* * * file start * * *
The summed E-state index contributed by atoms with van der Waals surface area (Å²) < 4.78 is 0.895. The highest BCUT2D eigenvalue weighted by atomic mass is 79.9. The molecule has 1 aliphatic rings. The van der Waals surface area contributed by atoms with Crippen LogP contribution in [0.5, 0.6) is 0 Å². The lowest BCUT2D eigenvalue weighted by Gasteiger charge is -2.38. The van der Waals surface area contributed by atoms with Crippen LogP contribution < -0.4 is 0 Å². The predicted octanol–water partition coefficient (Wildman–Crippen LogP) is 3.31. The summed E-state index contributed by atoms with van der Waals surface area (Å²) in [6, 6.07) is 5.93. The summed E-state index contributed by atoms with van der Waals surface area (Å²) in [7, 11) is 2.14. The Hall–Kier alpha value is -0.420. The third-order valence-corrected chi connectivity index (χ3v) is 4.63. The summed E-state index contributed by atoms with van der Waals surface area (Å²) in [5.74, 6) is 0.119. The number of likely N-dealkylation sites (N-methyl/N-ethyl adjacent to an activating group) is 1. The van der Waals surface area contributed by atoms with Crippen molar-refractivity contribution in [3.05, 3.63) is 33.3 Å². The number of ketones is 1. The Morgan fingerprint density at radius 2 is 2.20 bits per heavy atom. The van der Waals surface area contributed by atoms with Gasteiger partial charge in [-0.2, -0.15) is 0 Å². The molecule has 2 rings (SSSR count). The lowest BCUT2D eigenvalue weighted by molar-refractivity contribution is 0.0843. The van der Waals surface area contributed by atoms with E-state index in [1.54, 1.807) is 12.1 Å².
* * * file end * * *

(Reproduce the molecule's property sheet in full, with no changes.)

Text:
The summed E-state index contributed by atoms with van der Waals surface area (Å²) < 4.78 is 0.895. The highest BCUT2D eigenvalue weighted by atomic mass is 79.9. The molecule has 1 aliphatic rings. The van der Waals surface area contributed by atoms with Crippen LogP contribution in [0.5, 0.6) is 0 Å². The lowest BCUT2D eigenvalue weighted by Gasteiger charge is -2.38. The van der Waals surface area contributed by atoms with Crippen LogP contribution < -0.4 is 0 Å². The predicted octanol–water partition coefficient (Wildman–Crippen LogP) is 3.31. The summed E-state index contributed by atoms with van der Waals surface area (Å²) in [6, 6.07) is 5.93. The summed E-state index contributed by atoms with van der Waals surface area (Å²) in [7, 11) is 2.14. The Hall–Kier alpha value is -0.420. The third-order valence-corrected chi connectivity index (χ3v) is 4.63. The summed E-state index contributed by atoms with van der Waals surface area (Å²) in [5.74, 6) is 0.119. The number of likely N-dealkylation sites (N-methyl/N-ethyl adjacent to an activating group) is 1. The van der Waals surface area contributed by atoms with Crippen molar-refractivity contribution in [3.05, 3.63) is 33.3 Å². The number of ketones is 1. The Morgan fingerprint density at radius 2 is 2.20 bits per heavy atom. The van der Waals surface area contributed by atoms with Gasteiger partial charge in [-0.2, -0.15) is 0 Å². The molecule has 2 rings (SSSR count). The lowest BCUT2D eigenvalue weighted by molar-refractivity contribution is 0.0843. The van der Waals surface area contributed by atoms with E-state index in [1.54, 1.807) is 12.1 Å².